Write well. Write often. Edit wisely.
This article is part of Writing Essentials,
in-depth coverage of the elements of fiction and writing basics.
I’d intended this article on narrative modes to be quick and simple, maybe in list form with a bit of detail included. But the types of narrative mode I wanted to cover are not the only ones listed by others who discuss this topic and since I don’t ever want to give you only partial information, I’ve included those other options for narrative mode as well. My focus, however, is on those specific elements and tools that fiction writers use to convey plot.
To get us started, a basic definition—
Narrative modes in fiction are the methods that writers use to tell their stories.
In general terms, narrative mode could encompass some basic storytelling elements (it’s these that some writers would include as narrative modes and others would not)—narrative point of view, narrative tense, and narrative voice. Let’s touch on these briefly before focusing on the specific modes.
Narrative Point of View
We’ve covered point of view (POV) in depth, but for a quick review:
The narrative point of view is the way of linking the narrator to the unfolding story. The POV reveals who is telling the story and points out the narrator’s relationship to the story events and characters. The narrator is typically a character in the story whose identity is quite clear (think first-person narrators), or a nameless and unidentified observer who may, from time to time, convey his own opinions about characters or story events (think omniscient narrator with a personality, one who may or may not have access to the thoughts of the characters), or a completely unknown and unnoticed observer who simply relates story events as they unfold (a neutral omniscient narrator with or without access to the thoughts and minds of one or more characters).
At the most basic, POV options used to convey story events include:
First Person, where the narrator refers to him or herself as I. Usually this is the protagonist, but that’s not a requirement. Also, a story could feature multiple first-person narrators. And the narrator is virtually always a character in the story (allowances for stories told by a narrator who says that another person first relayed the story to him).
Second Person, where you, the reader, or some general you, is the focus of the narrator’s story.
Third person, where the narrator refers to characters as she and he, never as I. The narrator in third-person may know only the experiences of a single character or may know what happens to all characters. The narrator may be able to report what goes on in one character’s thoughts, or in the thoughts of several characters, or in the minds of all characters. Or he may have no knowledge of character thoughts at all.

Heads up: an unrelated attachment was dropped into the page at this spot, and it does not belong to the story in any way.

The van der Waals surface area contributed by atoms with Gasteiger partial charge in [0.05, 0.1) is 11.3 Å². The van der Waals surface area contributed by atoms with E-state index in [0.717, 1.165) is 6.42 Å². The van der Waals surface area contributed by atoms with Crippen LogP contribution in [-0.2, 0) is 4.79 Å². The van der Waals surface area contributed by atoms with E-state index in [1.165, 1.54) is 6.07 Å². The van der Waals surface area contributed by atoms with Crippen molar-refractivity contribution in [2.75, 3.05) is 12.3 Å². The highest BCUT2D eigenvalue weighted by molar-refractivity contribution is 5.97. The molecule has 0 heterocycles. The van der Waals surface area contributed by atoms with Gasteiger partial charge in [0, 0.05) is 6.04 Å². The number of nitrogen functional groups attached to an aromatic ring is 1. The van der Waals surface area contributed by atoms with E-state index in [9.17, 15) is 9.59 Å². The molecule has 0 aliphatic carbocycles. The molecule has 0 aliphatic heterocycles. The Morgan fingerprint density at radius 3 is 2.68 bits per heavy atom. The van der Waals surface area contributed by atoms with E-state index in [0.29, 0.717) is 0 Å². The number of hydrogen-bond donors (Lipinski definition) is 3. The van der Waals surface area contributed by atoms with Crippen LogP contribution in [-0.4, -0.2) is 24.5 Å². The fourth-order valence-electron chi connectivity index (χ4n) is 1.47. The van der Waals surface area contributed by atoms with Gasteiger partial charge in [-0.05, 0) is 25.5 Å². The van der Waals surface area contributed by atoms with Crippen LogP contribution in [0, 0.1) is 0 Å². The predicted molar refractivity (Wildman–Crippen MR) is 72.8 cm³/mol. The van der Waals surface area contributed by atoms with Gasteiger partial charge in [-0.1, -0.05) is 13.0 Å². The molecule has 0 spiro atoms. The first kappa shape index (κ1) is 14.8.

The narrator may know what happens only when the viewpoint character(s) learns about events, or the narrator may know everything that goes on in the world.
There’s quite a range of options for third-person narration.
We’ve also covered narrative tense but at its most basic, it conveys the when of story.
Stories are typically told as if events are happening now, present tense, or in the past, using primarily the simple past tense.
This doesn’t mean that every verb tense in a novel is always past tense or always present tense. It simply means that the large portion of the story relates events either as if they’ve already taken place or are unfolding now, just as the reader is reading about them.
This one is tricky; there seems to be no consensus for what narrative voice is. If I tell you it’s one thing, I’d be excluding some element that an expert would say is intrinsic to the definition. So let’s simply cover all our bases.
Is it story voice? the writer’s voice? the narrator’s voice? the viewpoint character’s voice? Does it refer to the writer’s style or the tone revealed through the narrator’s or the viewpoint character’s word choices? Is it personality of narrator or viewpoint character? (More on style, tone, and mood.) I’ve seen each of these items included as part of narrative voice, which doesn’t help too much when you’re trying to define it.
Others, in talking of narrative voice, often refer back to point of view, with no other explanation, implying that voice and point of view are the same. Or so closely related that there’s little difference between them. What they should probably be saying is that while POV is not narrative voice, it does have a major impact on it.
Still others says narrative voice is the how of a story’s presentation—through thoughts (including a stream of consciousness style), through memories, via letter (epistolary) or newspaper accounts, or through recitation of events.
To make sense of all these definitions, at this time I’m going to conclude that narrative voice is the look and feel and sound of story as it’s relayed through writer, narrator, and viewpoint character. So, yes, it’s tone and style. But it’s also attitude. And it’s focus—what does the narrator point out and what is ignored? And it includes the method through which that look and feel and sound are conveyed to the reader—through thoughts or letters or the direct report of events. And it includes the distance and relationship between narrator and the people and events he is watching. (A narrator may be aloof and observational or up close in the thick of the action.)